In my last article, I talked about how theunsustainability in health care inflation must be addressed withtransformational thinking. What we truly need isrevolutionary thinking. A revolution in the health careindustry is the only way to bend the trend, improve health andcreate a competitive advantage for employers who embrace it. To accomplish this goal, these four challenges must be turned intostrengths:

  • Curbing chronic disease

  • Paying for outcomes and value

  • Leveraging mobile health technology

  • Activating the consumer

In this post, I am focusing on curbing chronic disease andpaying for outcomes and value. Check back for the final partof the series on leveraging mobile health technology and activatingthe consumer.


Curbing chronic diseases

Chronic diseases, such as heart disease, stroke, cancer, type 2diabetes, obesity and arthritis, are the leadingcause of death and disability in the United States. Accordingto the CDC, cancer and heart disease alone account for 48 percentof all adult deaths in the United States. Seventy fivepercent of all health care spending is tied to chronic disease andthis is just the tip of the cost iceberg. Workers’ compensationcosts are two times greater for someone with one or more chronicdiseases, and employers suffer additional burdens from lostproductivity and absenteeism. However, the good news is that50 percent of all chronic disease is preventable orreversible based on lifestyle decisions (diet, exercise, smoking,stress and sleep). The definition of “chronic” implies longlasting, recurring and difficult to eradicate. Thus, thesediseases must be cured with a longer term view of behaviormodification and prevention.


Paying for outcomes

Unfortunately, the majority of financial payments to health careprofessionals today are based on a short-term, fee-for-servicereimbursement model. With only 25 percent of health care spending based on acute(i.e . one-time, short-term) events, we must evolve payment reformto reward a longer term and holistic view of health and healthimprovement. In a value-based reimbursement model, healthcare professionals will be rewarded or penalized for their success(or failure) to deliver certain agreed upon health outcomes. The concept of value over volume, or outcome equals income, is atransformational shift for both insurance companies and health careprofessionals.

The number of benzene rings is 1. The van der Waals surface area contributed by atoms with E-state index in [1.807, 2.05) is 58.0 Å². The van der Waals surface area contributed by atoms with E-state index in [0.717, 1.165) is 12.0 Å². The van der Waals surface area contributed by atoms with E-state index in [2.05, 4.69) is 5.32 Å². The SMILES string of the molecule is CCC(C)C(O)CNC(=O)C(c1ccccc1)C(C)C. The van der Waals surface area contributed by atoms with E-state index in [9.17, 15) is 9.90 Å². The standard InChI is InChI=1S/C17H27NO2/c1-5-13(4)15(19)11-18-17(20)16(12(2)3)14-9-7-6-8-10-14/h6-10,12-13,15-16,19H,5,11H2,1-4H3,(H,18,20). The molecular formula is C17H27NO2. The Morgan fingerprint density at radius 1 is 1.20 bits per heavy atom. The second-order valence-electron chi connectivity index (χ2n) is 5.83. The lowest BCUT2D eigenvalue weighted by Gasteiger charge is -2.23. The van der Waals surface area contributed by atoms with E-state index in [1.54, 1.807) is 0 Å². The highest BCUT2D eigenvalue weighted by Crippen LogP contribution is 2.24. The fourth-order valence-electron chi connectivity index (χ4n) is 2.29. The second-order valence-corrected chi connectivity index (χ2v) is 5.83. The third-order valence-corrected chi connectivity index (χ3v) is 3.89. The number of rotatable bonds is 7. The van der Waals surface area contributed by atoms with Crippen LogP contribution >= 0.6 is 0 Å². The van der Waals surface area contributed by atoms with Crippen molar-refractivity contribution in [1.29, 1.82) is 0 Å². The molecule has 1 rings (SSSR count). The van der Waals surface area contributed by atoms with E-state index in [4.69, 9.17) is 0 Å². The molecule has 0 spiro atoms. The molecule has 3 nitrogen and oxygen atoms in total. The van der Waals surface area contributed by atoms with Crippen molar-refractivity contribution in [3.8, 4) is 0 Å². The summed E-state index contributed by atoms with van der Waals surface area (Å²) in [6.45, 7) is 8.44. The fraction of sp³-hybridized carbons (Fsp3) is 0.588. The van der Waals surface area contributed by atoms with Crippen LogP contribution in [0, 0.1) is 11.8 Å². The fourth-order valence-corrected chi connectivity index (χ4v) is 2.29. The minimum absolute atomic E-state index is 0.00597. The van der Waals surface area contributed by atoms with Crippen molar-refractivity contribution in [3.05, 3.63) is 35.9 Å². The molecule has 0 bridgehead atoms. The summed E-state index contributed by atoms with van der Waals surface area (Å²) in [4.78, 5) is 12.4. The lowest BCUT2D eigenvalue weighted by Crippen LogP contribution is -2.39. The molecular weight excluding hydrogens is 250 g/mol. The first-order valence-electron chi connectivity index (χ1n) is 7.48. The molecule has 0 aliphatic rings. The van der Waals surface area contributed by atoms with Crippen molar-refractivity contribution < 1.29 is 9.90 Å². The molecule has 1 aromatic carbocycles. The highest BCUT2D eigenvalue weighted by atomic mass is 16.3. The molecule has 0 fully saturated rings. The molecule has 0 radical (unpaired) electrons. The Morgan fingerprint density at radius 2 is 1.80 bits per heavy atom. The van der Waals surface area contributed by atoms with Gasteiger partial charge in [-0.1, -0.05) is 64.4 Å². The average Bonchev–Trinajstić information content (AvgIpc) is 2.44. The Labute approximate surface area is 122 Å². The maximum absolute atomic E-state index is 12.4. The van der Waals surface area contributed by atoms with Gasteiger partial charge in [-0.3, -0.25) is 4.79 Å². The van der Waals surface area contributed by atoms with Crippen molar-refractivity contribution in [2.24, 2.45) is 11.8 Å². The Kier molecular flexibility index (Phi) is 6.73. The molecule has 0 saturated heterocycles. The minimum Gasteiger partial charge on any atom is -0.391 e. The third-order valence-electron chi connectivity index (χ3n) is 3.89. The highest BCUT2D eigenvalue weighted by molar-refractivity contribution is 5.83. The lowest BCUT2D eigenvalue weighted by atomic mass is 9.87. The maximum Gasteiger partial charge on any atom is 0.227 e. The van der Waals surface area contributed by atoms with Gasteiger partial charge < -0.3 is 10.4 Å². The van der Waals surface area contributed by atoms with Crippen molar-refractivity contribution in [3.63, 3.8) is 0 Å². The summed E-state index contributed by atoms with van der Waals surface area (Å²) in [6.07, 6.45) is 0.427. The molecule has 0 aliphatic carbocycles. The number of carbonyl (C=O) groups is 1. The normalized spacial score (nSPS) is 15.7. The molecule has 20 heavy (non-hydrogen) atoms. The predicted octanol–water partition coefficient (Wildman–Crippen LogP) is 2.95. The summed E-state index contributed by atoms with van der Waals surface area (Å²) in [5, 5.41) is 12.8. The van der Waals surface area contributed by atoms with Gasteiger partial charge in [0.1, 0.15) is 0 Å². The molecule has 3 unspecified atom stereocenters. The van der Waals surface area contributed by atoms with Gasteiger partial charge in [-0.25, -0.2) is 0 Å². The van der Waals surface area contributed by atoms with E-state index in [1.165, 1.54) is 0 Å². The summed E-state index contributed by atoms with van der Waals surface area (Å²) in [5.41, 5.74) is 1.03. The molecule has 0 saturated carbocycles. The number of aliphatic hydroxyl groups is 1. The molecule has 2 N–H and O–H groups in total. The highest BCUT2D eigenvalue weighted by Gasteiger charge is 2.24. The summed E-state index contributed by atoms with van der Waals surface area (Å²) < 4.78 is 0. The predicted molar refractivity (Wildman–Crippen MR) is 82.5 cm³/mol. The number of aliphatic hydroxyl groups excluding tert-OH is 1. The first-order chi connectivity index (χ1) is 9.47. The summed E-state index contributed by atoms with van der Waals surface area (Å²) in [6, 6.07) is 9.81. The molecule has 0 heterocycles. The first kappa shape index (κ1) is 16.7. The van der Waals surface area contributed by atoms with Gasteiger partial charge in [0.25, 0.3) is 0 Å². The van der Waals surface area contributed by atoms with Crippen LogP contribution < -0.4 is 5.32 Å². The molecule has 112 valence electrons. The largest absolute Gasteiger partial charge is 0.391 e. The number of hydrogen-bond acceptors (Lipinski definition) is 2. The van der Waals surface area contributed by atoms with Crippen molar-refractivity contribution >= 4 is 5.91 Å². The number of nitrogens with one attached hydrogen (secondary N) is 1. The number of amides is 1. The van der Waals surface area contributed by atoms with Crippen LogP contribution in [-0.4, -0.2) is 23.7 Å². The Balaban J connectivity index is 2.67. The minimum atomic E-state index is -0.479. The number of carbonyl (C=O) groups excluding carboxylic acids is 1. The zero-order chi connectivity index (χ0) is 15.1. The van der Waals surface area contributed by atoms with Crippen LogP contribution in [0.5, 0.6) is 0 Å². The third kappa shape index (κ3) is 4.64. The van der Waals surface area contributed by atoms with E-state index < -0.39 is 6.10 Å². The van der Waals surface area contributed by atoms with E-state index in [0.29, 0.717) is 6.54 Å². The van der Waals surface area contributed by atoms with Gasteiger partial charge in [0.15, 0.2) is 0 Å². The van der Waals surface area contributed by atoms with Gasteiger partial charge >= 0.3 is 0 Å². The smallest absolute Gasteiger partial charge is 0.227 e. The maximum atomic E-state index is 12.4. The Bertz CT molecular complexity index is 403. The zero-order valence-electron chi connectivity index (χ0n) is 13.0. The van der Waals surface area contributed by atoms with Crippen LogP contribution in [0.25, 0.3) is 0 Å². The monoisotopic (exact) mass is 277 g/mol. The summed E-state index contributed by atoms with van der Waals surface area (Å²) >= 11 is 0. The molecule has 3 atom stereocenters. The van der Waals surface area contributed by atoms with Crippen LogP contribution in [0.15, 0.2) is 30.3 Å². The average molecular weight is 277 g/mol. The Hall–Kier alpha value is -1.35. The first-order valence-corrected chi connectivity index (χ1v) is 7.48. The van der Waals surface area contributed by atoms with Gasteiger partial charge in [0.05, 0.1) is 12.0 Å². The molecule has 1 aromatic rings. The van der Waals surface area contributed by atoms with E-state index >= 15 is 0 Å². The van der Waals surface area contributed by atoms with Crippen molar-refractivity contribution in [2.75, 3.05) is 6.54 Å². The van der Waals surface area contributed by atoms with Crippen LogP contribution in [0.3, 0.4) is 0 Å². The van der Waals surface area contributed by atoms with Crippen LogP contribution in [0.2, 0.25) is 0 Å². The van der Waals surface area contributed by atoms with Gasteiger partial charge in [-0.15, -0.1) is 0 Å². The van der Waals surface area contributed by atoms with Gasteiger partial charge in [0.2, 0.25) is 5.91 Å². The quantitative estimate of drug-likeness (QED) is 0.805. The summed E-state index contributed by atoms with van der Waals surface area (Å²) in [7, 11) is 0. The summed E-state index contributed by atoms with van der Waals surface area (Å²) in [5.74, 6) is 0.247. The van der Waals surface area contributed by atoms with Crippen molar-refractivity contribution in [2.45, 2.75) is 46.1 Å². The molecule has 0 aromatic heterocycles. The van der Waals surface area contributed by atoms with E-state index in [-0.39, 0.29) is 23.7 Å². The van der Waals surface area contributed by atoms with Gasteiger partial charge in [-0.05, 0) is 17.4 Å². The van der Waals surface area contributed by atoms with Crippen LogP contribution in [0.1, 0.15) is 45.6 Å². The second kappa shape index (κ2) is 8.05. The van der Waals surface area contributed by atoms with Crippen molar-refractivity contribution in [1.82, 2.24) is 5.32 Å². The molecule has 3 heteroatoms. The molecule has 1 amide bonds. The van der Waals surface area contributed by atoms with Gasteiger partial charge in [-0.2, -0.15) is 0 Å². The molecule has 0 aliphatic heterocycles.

Value-based networks

While some of these new partnerships are referred to as “narrownetworks,” I would encourage you to dig deeper and confirm if thesesmaller groups of health care professionals are aligning moreclosely with the insurance company and receiving reimbursementstied to health outcomes. If so, I would argue these networksare “high performing” or “value -based” as opposed to just“narrow.” In a truly aligned health care delivery model,preventive care will skyrocket. Preventive screenings enable early detection and prevention ofdisease to happen sooner and more often. We can reward healthcare professionals for keeping people healthy and productive, asopposed to only paying them once a patient is sick and in theiroffice. This model rewards improved health, rather thanasking employers and employees to spend more of their income onsickness each year. I would encourage all employers tomeasure their chronic condition population today and understand howhealth care professionals and insurance companies in your communityare working together to create these value-based partnerships.


When employers, employees (aka, patients), insurance carriersand health care professionals create a greater degree of alignment,share data and focus on value and outcomes, the result will beimproved health, lower cost, and higher patient satisfaction — thetriple aim!


I look forward to sharing the third and final installment ofthis series with you next month. Be well!

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